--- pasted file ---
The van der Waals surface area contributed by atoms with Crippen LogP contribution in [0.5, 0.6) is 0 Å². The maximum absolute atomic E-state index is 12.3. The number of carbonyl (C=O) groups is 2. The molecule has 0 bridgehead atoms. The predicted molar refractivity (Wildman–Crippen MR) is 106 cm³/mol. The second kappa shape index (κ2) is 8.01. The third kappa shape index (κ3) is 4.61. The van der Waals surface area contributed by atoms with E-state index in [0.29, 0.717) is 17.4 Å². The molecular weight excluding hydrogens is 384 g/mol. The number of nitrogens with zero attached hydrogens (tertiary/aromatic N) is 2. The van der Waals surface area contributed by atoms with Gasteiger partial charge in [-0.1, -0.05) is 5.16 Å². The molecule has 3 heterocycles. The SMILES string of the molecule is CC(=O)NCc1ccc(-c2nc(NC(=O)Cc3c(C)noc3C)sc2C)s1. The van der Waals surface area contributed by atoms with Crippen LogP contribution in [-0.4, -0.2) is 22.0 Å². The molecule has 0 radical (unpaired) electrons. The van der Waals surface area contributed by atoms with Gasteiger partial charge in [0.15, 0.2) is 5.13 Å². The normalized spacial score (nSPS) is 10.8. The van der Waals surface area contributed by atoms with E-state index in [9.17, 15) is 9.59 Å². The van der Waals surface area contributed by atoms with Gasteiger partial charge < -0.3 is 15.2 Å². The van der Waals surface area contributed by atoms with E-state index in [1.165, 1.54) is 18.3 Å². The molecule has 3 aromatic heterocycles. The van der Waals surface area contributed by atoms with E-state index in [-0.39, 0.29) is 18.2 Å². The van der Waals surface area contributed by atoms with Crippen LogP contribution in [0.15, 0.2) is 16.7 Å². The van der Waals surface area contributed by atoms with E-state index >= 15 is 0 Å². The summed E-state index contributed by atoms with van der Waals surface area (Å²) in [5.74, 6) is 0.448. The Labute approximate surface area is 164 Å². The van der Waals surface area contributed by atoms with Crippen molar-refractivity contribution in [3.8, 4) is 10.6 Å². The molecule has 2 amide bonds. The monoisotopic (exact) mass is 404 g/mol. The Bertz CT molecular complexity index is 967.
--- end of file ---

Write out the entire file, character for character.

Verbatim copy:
The van der Waals surface area contributed by atoms with Crippen LogP contribution in [0.5, 0.6) is 0 Å². The maximum absolute atomic E-state index is 12.3. The number of carbonyl (C=O) groups is 2. The molecule has 0 bridgehead atoms. The predicted molar refractivity (Wildman–Crippen MR) is 106 cm³/mol. The second kappa shape index (κ2) is 8.01. The third kappa shape index (κ3) is 4.61. The van der Waals surface area contributed by atoms with E-state index in [0.29, 0.717) is 17.4 Å². The molecular weight excluding hydrogens is 384 g/mol. The number of nitrogens with zero attached hydrogens (tertiary/aromatic N) is 2. The van der Waals surface area contributed by atoms with Gasteiger partial charge in [-0.1, -0.05) is 5.16 Å². The molecule has 3 heterocycles. The SMILES string of the molecule is CC(=O)NCc1ccc(-c2nc(NC(=O)Cc3c(C)noc3C)sc2C)s1. The van der Waals surface area contributed by atoms with Crippen LogP contribution in [-0.4, -0.2) is 22.0 Å². The molecule has 0 radical (unpaired) electrons. The van der Waals surface area contributed by atoms with Gasteiger partial charge in [0.15, 0.2) is 5.13 Å². The normalized spacial score (nSPS) is 10.8. The van der Waals surface area contributed by atoms with E-state index in [9.17, 15) is 9.59 Å². The van der Waals surface area contributed by atoms with Gasteiger partial charge < -0.3 is 15.2 Å². The van der Waals surface area contributed by atoms with E-state index in [1.165, 1.54) is 18.3 Å². The molecule has 3 aromatic heterocycles. The van der Waals surface area contributed by atoms with E-state index in [-0.39, 0.29) is 18.2 Å². The van der Waals surface area contributed by atoms with Crippen LogP contribution in [0.15, 0.2) is 16.7 Å². The van der Waals surface area contributed by atoms with E-state index >= 15 is 0 Å². The summed E-state index contributed by atoms with van der Waals surface area (Å²) in [5.74, 6) is 0.448. The Labute approximate surface area is 164 Å². The van der Waals surface area contributed by atoms with Crippen molar-refractivity contribution in [3.8, 4) is 10.6 Å². The molecule has 2 amide bonds. The monoisotopic (exact) mass is 404 g/mol. The Bertz CT molecular complexity index is 967.